It’s starting to fell like 2007 and 2008 all over again: banks suddenly cautious about lending to each other, with the stress spilling into other markets. Per Bloomberg:
The cost to hedge against losses on European bank bonds is 63 percent higher than a month earlier. Investment-grade corporate debt sales in the region plummeted 88 percent last week to $1.2 billion from the prior period…
The rate banks say they charge each other for three-month loans in dollars is the highest in nine months…
The three-month London interbank offered rate in dollars, or Libor, rose to 0.445 percent last week, the highest level since August, from 0.428 percent on May 7 and 0.252 at the end of February…
Concerns have spilled into the market for commercial paper, debt used by companies and banks for their short-term operating needs. Rates on 90-day paper are more than double the upper band of the federal funds rate, about twice the average in the five years before credit markets seized up in mid-2007.
“The list of banks able to tap the three-month market remains extremely limited with access spotty and expensive,” Joseph Abate, a money-market strategist at Barclays in New York, wrote in a May 14 note to clients…..
Rates on commercial paper for 90 days are 24 basis points above the upper band of the Fed’s zero to 25-basis point target rate for overnight loans among banks. While far below the 245- basis point gap reached in October 2008, the spread is more than double the 10-basis-point average in the five years before credit markets seized up in the middle of 2007. As recently as February, financial CP rates were below the federal funds rate.
Except for banks with little exposure to European sovereign risk, banks “have found liquidity to be scarce, securing funding only one month and shorter and mostly concentrated inside one week,” Abate from Barclays wrote in the report.
Yves here. The Bloomberg piece highlights Royal Bank of Scotland and Barclays as the banks hit with the biggest rise in funding costs.
Where this all gets a bit nasty is the worries re MTM losses, not just on sovereign debt, but on other risky assets as well (and don’t underestimate the ability of a bank to have wrongfooted their currency exposures). Remember, most observers believe banks generally, and UK/European banks in particular, have not recognized the full extent of their losses from the last crisis (cheap liquidity has enabled a lot of dubious assets to be marked at levels that are questionable given their long-term prospects).
While all eyes have been on the plummeting euro, sterling hasn’t fared too well either, and a lot of my UK contacts expect it to be decline (the powers that be presumably hope that Mr. Market will take care of that, but they think a formal devaluation is not out of the cards). But the open question is whether a desired slide in the value of the pound could morph into a currency crisis. As Willem Buiter warned in 2009:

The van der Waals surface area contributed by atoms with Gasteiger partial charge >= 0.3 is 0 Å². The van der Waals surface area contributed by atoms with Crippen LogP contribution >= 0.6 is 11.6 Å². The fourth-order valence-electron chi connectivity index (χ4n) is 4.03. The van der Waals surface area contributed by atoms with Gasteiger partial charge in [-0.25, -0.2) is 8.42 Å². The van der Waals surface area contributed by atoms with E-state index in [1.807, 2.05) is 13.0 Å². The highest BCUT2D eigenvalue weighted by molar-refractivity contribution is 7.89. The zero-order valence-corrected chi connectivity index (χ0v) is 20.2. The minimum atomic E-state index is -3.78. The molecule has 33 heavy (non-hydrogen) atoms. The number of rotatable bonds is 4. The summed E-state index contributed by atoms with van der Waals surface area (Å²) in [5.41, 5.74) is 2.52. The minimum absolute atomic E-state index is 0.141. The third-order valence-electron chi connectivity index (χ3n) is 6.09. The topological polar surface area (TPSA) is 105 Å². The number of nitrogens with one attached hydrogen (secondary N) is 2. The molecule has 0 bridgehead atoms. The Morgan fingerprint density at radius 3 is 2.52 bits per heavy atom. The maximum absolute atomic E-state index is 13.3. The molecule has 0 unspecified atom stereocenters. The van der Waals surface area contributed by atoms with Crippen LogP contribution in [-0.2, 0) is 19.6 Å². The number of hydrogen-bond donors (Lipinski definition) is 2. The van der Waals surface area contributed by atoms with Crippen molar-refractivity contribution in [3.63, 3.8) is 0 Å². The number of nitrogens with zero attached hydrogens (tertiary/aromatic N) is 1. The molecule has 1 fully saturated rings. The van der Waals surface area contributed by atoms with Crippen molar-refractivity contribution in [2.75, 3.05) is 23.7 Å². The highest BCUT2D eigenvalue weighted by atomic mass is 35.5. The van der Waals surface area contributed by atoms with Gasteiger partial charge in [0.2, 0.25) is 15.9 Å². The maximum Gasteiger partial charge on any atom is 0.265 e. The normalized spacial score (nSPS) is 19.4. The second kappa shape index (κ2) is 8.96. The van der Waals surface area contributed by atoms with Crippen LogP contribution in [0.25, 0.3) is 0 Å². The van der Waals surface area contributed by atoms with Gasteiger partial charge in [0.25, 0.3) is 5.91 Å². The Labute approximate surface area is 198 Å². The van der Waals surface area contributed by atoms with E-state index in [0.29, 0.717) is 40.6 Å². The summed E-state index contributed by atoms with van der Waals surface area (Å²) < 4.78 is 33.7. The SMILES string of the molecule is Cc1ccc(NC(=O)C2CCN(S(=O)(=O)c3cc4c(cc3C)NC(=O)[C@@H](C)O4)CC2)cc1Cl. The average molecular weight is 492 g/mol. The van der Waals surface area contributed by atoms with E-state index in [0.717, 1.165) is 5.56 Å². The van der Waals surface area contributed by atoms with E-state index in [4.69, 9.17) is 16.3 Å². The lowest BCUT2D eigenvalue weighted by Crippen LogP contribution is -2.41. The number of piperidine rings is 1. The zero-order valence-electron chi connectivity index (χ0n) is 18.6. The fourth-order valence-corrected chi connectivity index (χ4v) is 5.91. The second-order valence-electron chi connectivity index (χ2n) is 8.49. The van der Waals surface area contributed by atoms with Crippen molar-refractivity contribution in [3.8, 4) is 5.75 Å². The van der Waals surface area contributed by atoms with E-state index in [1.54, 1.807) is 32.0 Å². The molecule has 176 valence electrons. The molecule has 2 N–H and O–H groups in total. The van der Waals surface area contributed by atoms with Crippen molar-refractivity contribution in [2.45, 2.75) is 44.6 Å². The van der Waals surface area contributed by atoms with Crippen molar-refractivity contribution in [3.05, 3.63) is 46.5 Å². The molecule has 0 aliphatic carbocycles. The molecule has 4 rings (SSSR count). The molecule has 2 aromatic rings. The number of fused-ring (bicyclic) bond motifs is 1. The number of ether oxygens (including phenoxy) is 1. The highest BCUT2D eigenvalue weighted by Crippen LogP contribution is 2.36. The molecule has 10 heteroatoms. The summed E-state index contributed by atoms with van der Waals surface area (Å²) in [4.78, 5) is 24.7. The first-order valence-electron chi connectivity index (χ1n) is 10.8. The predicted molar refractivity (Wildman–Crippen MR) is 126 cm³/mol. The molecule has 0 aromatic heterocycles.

The risk of a triple crisis – a banking crisis, a currency crisis and a sovereign debt default crisis – is always there for countries that are afflicted with the inconsistent quartet identified by Anne Sibert and myself in our work on Iceland: (1) a small country with (2) a large internationally exposed banking sector, (3) a currency that is not a global reserve currency and (4) limited fiscal capacity.
The argument is simple. First consider the case where the banking sector is fundamentally solvent, in the sense that its assets, if held to maturity, would cover its liabilities…There is no such thing as a safe bank, even if the bank is sound. Without an explicit or implicit government guarantee, there is always the risk of a bank run (a withdrawal of deposits or a refusal to renew maturing credit and to roll over maturing debt) or a sudden market seizure or ’strike’ in the markets for the bank’s assets bringing down a fundamentally sound bank.
To prevent a fundamentally sound bank succumbing to a deposit run or to asset market illiquidity, the central bank has to be able to act as lender of last resort, providing funding liquidity and as market maker of last resort, providing market liquidity to liquidity-constrained banks…
The UK banking sector’s balance sheet is about half the size of the Icelandic banking sector as a share of annual GDP: just under 450% at the end of 2007 as compared to Iceland’s almost 900%…. If we exclude the Bank of England, the latest observation on the balance sheet of the banking sector and a percentage of annual GDP would still be around 420 percent. The deleveraging of the banking sector, visible at the very end of the sample period, has much further to go…..foreign currency assets and liabilities of the banking sector are very evenly matched….
While there is no net foreign exchange exposure of the banking system in the UK, banks are banks. The foreign currency liabilities of the banking system are therefore likely to have shorter maturities than the foreign currency assets. The foreign currency assets are also likely to be less liquid than the liabilities….With foreign currency assets of longer maturity and less liquid than foreign liabilities, the banks and the country would still be vulnerable to a foreign currency run on the banks (a refusal to renew foreign currency credit) or a seizing up of the markets in which the banks’ foreign currency assets are traded. The Bank of England’s foreign currency reserves are puny and the government’s foreign currency reserves are small – around US$43 billion, pocket change, really.
Yves here. You can see where this is going…the UK cannot credibly backstop its banks if they have trouble rolling their short term foreign currency borrowings. Not a pretty line of thought.